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Hindu Enlightenment Principles

In Congress July 4, 1776

The unanimous Declaration of the thirteen United States of America,

When in the Course of human events, it becomes necessary for one people to dissolve the political bands which have connected them with another, and to assume among the powers of the earth, the separate and equal station to which the Laws of Nature and of Nature's God entitle them, a decent respect to the opinions of mankind requires that theyshould declare the causes which impel them to the separation. We hold these truths to be self-evident, that all men are created equal, that they are endowed by their Creator with certain unalienable Rights, that among these are Life, Liberty and the pursuit of Happiness.

Text from a Christmas Letter from John Adams to Thomas Jefferson, December 25, 1813 and Adams’ translation of a passage from the Bhagavat Gita:

Pythagoras passed twenty years in his travels in India … He ought to have told us that in India he conversed with the Brahmins [Hindu priests] and read the Shastra [Hindu scripture], five thousand years old, written in the language of the sacred Sonsosistas [Sanskrit] with the elegance and sentiments of Plato. Where is to be found a theology more orthodox or a philosophy more profound, than in the introduction to the Shastra [Bhagavat Gita]? … “God is one creator of all universal sphere, without beginning, without end. God governs all the creation by his eternal designs. Search not the essence and the nature of the eternal, who is one; your research will be vain presumptions. It is enough that, day by day, and night by night, you adore his power, his wisdom and his goodness, in his works. The eternal willed in the fullness of time, to communicate of his essence and of his splendor to beings capable of perceiving it. They as yet existed not. The eternal willed and they were. He created Birma, Vitsnou, and Siv.” These doctrines, sublime, if ever there were any sublime, Pythagoras learned in India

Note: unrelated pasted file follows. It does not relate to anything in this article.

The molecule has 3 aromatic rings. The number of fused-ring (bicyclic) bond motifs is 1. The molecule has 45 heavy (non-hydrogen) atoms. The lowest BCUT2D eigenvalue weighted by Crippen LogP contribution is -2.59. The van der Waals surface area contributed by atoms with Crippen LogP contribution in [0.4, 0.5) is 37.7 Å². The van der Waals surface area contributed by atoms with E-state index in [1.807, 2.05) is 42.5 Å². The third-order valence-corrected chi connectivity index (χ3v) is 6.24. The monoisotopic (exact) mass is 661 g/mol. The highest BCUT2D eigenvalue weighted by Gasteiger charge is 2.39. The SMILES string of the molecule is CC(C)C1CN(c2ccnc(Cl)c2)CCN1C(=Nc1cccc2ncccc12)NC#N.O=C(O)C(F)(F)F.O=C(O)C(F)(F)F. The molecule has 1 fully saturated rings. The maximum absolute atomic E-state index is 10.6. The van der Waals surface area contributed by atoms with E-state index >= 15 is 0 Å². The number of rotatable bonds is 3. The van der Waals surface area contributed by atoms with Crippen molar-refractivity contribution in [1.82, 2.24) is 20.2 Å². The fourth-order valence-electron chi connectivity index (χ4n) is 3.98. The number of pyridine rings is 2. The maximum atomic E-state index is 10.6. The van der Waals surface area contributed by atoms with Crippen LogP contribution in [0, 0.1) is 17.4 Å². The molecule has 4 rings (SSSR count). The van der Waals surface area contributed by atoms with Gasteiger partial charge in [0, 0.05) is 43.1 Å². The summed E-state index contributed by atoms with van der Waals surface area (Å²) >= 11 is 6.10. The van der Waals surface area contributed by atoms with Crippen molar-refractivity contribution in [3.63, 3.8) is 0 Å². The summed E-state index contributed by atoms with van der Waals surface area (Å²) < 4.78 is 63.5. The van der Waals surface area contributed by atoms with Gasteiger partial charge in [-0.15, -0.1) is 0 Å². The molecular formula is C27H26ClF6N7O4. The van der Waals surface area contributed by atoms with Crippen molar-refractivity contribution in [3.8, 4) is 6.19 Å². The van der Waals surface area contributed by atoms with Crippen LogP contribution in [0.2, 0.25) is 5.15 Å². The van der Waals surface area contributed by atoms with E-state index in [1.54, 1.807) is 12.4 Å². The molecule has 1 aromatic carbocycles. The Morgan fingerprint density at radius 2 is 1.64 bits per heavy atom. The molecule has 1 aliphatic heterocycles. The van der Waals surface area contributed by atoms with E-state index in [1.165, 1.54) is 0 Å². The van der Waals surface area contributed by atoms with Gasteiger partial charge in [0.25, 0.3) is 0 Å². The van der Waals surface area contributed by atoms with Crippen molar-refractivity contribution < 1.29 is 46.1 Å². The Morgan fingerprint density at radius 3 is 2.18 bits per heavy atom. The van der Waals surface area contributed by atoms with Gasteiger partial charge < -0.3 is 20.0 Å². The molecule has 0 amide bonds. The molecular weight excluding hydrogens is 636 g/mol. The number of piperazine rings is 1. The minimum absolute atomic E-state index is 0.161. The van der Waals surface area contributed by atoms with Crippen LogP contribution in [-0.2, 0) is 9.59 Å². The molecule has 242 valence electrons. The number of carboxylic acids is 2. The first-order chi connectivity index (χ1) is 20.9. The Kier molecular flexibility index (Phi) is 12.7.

Swami Vivekananda on the Platform of the 1893 Parliament of Religions in Chicago before addressing the conference.

In 1894, American disciples of Vivekananda, founded the Vedanta Society and the Rama Krishna Order of Missionaries in New York City.

Swami Vivekananda

Listen Original Speech of Swami Vivekananda in Chicago 1893

Swami Vivekananda

BHAGAVAT GITA, Chapter 4, Verse 7

यदा यदा हि धर्मस्य ग्लानिर्भवति भारत । अभ्युत्थानमधर्मस्य तदात्मानं सृजाम्यहम् ॥४-७॥

Yada yada hi dharmasya glanirbhavati bharata
Abhythanamadharmasya tadatmanam srijamyaham

Whenever there is decay of righteousness, O Bharata,
And there is exaltation of unrighteousness, then I Myself come forth;

BHAGAVAT GITA, Chapter 4, Verse 8

परित्राणाय साधूनां विनाशाय च दुष्कृताम् । धर्मसंस्थापनार्थाय सम्भवामि युगे युगे ॥४-८॥

Paritranaya sadhunang vinashay cha dushkritam
Dharmasangsthapanarthay sambhabami yuge yuge

For the protection of the good, for the destruction of evil-doers,
For the sake of firmly establishing righteousness, I am born from age to age.

AMERICAN HINDU Practitioners




Who are American Hindus?

Hinduism today is a minority religion in the United States. Pew Research Center studies cite Hindu practitioners (not including the Hindu sects) account for an estimated 0.8% of the total US population or an estimated 2.23 million Americans. Other Pew Research Center studies indicate that American Hindus have the lowest divorce rates, the highest education levels, with half holding post-graduate degrees, over 50% with a household income of $100,000 or more, and 70% with at least $75,000. American Hindus primarily originate from India. But they are also from Nepal, Sri Lanka, Indonesia, and the Caribbean (Trinidad and Tobago, Guyana, Suriname, and Jamaica), Bhutan, Myanmar, Maldives, Afghanistan, Pakistan, and Bangladesh. Additionally, the United States has a number of converts to Hinduism. Many concepts of Hinduism, such as karma, reincarnation, and yoga, have entered into mainstream American vernacular. Indeed, a quarter of the US population believe in reincarnation, a core concept of Hinduism.

The End